Employers are generally aware of the obligation under the Americans with Disabilities Act to engage in an “interactive process” with employees who require accommodations in order to perform their duties, but identifying the point at which this obligation is met is far from an exact science. In two recent decisions, the Second and Eleventh Circuit Courts of Appeal clarified that an employer must only offer a reasonable accommodation that does not unduly burden business operations, and need not continue to provide more generous accommodations or investigate alternative accommodations that an employee has not proposed.
In Noll v. IBM (2d Cir. May 21, 2015), a deaf software engineer who worked for IBM for many years had received several accommodations that enabled him to successfully perform his job. Although IBM provided the employee with on-site and remote interpreters and real-time transcription and video relay services, he alleged the company’s refusal to provide captions for all intranet videos and transcripts for all audio files immediately upon posting them violated the ADA.
The Second Circuit disagreed and held that an employer need only provide an “effective accommodation,” not “a perfect accommodation or the very accommodation most strongly preferred by the employee.” Moreover, the court determined that “the ADA imposes no liability for an employer’s failure to explore alternative accommodations when the accommodations [already] provided to the employee were plainly reasonable.” As the court explained, “the interactive process is not required when the end it is designed to serve—reasonable accommodation—has already been achieved.”
In Spears v. Creel (11th Cir. April 15, 2015), a woman who was undergoing cancer treatment accepted a position as a detention deputy in the corrections department of a jail after her position in the jail’s medical department was eliminated. When the employee’s medical condition prevented her from performing the essential functions of the deputy position, which included lengthy shifts, the sheriff’s department terminated her employment. The employee filed suit alleging that the sheriff’s department violated the ADA by failing to temporarily transfer her to a non-shift, light duty or part-time position and failing to extend her leave by using donated leave from other employees.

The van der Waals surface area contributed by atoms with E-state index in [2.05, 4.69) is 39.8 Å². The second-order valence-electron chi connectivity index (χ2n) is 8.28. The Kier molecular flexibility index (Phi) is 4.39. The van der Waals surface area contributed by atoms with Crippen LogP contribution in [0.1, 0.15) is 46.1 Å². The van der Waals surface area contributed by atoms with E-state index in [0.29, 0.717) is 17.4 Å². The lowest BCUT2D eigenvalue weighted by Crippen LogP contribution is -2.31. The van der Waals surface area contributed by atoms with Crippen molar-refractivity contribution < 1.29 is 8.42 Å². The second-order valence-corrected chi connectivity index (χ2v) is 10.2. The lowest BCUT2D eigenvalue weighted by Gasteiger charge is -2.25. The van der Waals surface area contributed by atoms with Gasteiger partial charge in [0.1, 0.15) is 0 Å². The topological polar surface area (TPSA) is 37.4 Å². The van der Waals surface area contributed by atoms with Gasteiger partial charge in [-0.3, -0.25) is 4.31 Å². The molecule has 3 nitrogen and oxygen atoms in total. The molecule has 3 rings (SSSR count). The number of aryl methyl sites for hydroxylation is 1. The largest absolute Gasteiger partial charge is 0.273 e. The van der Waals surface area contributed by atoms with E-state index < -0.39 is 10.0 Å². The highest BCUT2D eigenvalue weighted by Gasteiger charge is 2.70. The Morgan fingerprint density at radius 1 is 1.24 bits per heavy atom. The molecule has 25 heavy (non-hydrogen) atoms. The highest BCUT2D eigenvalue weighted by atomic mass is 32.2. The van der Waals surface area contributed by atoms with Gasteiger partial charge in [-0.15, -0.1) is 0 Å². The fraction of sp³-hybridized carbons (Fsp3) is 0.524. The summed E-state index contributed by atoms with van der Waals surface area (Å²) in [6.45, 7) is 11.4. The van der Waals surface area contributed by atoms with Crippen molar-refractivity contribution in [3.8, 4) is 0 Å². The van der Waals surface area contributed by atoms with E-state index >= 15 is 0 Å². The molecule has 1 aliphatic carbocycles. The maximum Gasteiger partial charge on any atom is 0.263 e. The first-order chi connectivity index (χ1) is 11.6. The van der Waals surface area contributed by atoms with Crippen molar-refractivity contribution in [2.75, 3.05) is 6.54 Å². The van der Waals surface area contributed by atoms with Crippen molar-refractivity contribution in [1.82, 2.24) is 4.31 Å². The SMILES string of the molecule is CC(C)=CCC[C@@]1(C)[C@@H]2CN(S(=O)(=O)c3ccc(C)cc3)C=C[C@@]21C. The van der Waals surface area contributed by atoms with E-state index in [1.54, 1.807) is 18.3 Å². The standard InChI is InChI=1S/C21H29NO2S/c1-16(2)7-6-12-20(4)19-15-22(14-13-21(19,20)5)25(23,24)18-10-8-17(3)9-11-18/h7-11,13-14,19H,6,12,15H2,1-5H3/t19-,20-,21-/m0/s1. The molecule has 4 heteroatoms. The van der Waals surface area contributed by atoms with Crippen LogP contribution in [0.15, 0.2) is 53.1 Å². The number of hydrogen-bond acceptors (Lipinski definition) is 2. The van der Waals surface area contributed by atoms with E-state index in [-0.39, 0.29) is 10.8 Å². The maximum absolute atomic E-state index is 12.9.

The Eleventh Circuit rejected her argument because completing full shifts and maintaining a regular schedule were essential functions of the deputy position. Further, although permitting the employee to take an extended leave of absence by using donated leave from other employees could have been a reasonable accommodation, she failed to show that she ever actually presented this option to the employer. Because the employee had not requested extended leave, the court concluded that “the Sheriff’s duty to provide an accommodation, or to engage in an ‘informal, interactive process’ with respect to that accommodation, was not triggered.”
These cases provide welcome guidance for employers seeking to define the limits of their obligations to participate in the interactive process when addressing accommodations for disabled employees. The decisions reaffirm that an employee is only entitled to a reasonable or “effective” accommodation and may not use the interactive process to redesign the workplace into the ideal setting for addressing a particular disability. Further, the ADA does not require an employer to reallocate job duties and, in essence, change the essential functions of a job in order to accommodate an employee’s disability. And finally, although an employer may be obligated to investigate potential accommodations in certain circumstances, particularly where the necessary accommodation is obvious, an employee must generally propose an accommodation before the requirement to engage in the interactive process is triggered.